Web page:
Amex says shopping, not travel, will drive growth in card spending

Younger consumers are spending more on their American Express cards, shifting the card network’s volume more toward merchandise with less emphasis on travel.

“Millennials are blowing it out,” Amex CEO Steve Squeri told analysts at a press conference on Tuesday when announcing the company’s earnings for the fourth quarter, noting that spending by young adults in the millennial and Gen Z segments increased by 50% in the last year.

The pandemic may permanently change Amex’s spending mix to 80% merchandise sales and 20% travel, from its traditional sales weight of 70% merchandise and 30% travel, in part because business travel will likely be “completely different” in the future, according to Squeri.

“I think as you have more people [working] in more remote locations, they may need to get together three, four, maybe five times a year to come to headquarters or to come to locations where they never had to come to before,” Squeri said.

As it stands, travel spending is at 82% of its pre-pandemic levels, and business travel remains in the doldrums, though consumer travel bookings began to rebound in recent weeks following a slowdown in December with the onset of the omicron variant of COVID-19, Squeri said.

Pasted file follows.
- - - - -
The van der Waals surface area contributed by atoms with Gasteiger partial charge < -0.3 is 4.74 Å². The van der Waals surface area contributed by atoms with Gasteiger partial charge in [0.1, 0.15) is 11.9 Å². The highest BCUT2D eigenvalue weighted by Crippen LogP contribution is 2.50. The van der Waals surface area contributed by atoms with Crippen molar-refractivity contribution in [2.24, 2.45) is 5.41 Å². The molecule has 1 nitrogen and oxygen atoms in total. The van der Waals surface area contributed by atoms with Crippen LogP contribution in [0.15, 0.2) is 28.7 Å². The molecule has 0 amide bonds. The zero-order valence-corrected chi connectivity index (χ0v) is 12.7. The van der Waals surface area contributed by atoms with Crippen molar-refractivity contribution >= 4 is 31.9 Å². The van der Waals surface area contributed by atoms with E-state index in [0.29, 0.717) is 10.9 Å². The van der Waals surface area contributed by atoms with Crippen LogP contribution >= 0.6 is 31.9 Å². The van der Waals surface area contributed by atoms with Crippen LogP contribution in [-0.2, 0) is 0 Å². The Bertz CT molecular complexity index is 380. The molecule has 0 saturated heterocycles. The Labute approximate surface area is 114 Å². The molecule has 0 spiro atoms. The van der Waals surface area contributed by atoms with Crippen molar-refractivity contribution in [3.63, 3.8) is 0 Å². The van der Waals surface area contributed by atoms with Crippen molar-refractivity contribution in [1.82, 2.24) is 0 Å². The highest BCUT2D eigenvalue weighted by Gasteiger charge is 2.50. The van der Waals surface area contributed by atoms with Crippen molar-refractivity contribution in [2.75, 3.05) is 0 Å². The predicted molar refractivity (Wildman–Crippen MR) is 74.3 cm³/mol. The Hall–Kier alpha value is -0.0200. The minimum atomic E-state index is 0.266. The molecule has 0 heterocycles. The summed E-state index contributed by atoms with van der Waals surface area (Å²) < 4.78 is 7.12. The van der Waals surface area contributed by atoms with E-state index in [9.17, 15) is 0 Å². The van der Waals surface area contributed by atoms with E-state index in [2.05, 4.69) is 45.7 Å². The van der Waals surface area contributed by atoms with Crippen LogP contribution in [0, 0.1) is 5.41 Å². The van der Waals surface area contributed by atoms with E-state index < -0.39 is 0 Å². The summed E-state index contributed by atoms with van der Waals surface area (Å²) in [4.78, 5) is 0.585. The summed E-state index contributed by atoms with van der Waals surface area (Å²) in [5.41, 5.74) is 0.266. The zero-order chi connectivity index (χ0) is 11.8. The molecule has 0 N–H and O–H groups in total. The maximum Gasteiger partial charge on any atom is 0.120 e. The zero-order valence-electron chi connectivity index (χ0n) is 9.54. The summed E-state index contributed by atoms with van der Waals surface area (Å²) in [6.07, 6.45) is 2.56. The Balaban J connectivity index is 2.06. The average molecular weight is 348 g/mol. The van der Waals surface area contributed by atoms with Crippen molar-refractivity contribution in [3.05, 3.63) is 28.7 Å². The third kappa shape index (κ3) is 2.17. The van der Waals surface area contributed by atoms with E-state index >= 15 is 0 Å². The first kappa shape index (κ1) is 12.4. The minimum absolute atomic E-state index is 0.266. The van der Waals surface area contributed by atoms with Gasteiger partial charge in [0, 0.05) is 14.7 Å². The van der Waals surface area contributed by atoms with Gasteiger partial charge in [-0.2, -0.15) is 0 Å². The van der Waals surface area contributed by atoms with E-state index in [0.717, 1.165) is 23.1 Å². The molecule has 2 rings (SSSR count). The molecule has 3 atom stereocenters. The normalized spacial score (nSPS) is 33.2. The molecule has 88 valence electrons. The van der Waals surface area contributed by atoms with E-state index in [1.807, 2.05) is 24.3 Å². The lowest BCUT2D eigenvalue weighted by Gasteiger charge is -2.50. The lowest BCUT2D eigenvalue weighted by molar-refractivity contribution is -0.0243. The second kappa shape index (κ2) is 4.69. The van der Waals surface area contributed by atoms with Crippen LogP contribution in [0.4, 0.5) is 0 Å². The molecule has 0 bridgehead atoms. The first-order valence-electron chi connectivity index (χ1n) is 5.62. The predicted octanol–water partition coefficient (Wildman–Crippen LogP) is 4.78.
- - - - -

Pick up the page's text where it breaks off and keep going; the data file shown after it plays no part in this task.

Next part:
American Express predicts travel will account for just 20% of its spending for the foreseeable future, compared with 30% before the pandemic.


Small-business credit card growth was strong in 2021 and Squeri expects to see that trend continuing, though small businesses are still watching their bottom lines and relatively few are revolving balances, he said. Consumer card payment rates are also high as consumer liquidity and cash flow remains strong, Squeri noted.

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Amex’s total loans at the end of the year were up 20% over a year earlier, at $91.5 billion, but that’s still slightly under 2019 levels, when Amex had $92.2 billion of loans.

Amex has still not seen any negative impact from the surging buy now/pay later industry, Squeri insists.

“I don’t believe [this trend] is targeted at our customers,” he said, noting that Amex gives customers an installment loan option called Pay It and Plan It, which splits individual purchases into installment payments, but demand for those features aren’t particularly strong.

“When we’ve looked at buy now/pay later and that target audience, it tends to be lower FICO [scores], it tends to be debit users, and it tends to be utilized potentially as an acquisition tool, and that’s just not how we play our game, so I’m not all that concerned with buy now/pay later,” Squeri said.

Amex added 2.7 million new customers during the fourth quarter. Sixty percent of new customers added in 2021 were under age 40, and the company spent heavily to attract that audience, according to Squeri. Marketing expenses for the quarter soared to $9.8 billion, up 29% over a year earlier, driven by higher costs around marketing and customer benefits.

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Amex’s revenue for the fourth quarter reached $12 billion, up 30% from a year earlier, while net income was $1.7 billion, up 20% from a year earlier. For the full year, Amex’s revenue was $42 billion, up 17% over a year earlier, with full-year net income of $8 billion, more than triple Amex’s income in 2021.

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